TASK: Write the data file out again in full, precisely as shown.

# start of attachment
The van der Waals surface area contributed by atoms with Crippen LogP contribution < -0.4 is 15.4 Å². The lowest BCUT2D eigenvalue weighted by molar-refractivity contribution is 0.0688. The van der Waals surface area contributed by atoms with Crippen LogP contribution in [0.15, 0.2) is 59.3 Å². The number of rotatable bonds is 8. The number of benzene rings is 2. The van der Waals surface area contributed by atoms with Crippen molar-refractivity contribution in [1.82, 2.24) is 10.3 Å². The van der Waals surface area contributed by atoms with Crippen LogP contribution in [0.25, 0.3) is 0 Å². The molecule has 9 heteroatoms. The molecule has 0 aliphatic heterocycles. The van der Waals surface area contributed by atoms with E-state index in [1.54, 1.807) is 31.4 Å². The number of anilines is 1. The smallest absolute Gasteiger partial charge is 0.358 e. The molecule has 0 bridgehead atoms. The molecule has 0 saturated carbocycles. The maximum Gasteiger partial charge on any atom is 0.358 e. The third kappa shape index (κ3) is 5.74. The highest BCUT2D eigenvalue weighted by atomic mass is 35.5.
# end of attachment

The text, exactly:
The van der Waals surface area contributed by atoms with Crippen LogP contribution < -0.4 is 15.4 Å². The lowest BCUT2D eigenvalue weighted by molar-refractivity contribution is 0.0688. The van der Waals surface area contributed by atoms with Crippen LogP contribution in [0.15, 0.2) is 59.3 Å². The number of rotatable bonds is 8. The number of benzene rings is 2. The van der Waals surface area contributed by atoms with Crippen molar-refractivity contribution in [1.82, 2.24) is 10.3 Å². The van der Waals surface area contributed by atoms with Crippen LogP contribution in [0.25, 0.3) is 0 Å². The molecule has 9 heteroatoms. The molecule has 0 aliphatic heterocycles. The van der Waals surface area contributed by atoms with E-state index in [1.54, 1.807) is 31.4 Å². The number of anilines is 1. The smallest absolute Gasteiger partial charge is 0.358 e. The molecule has 0 bridgehead atoms. The molecule has 0 saturated carbocycles. The maximum Gasteiger partial charge on any atom is 0.358 e. The third kappa shape index (κ3) is 5.74. The highest BCUT2D eigenvalue weighted by atomic mass is 35.5.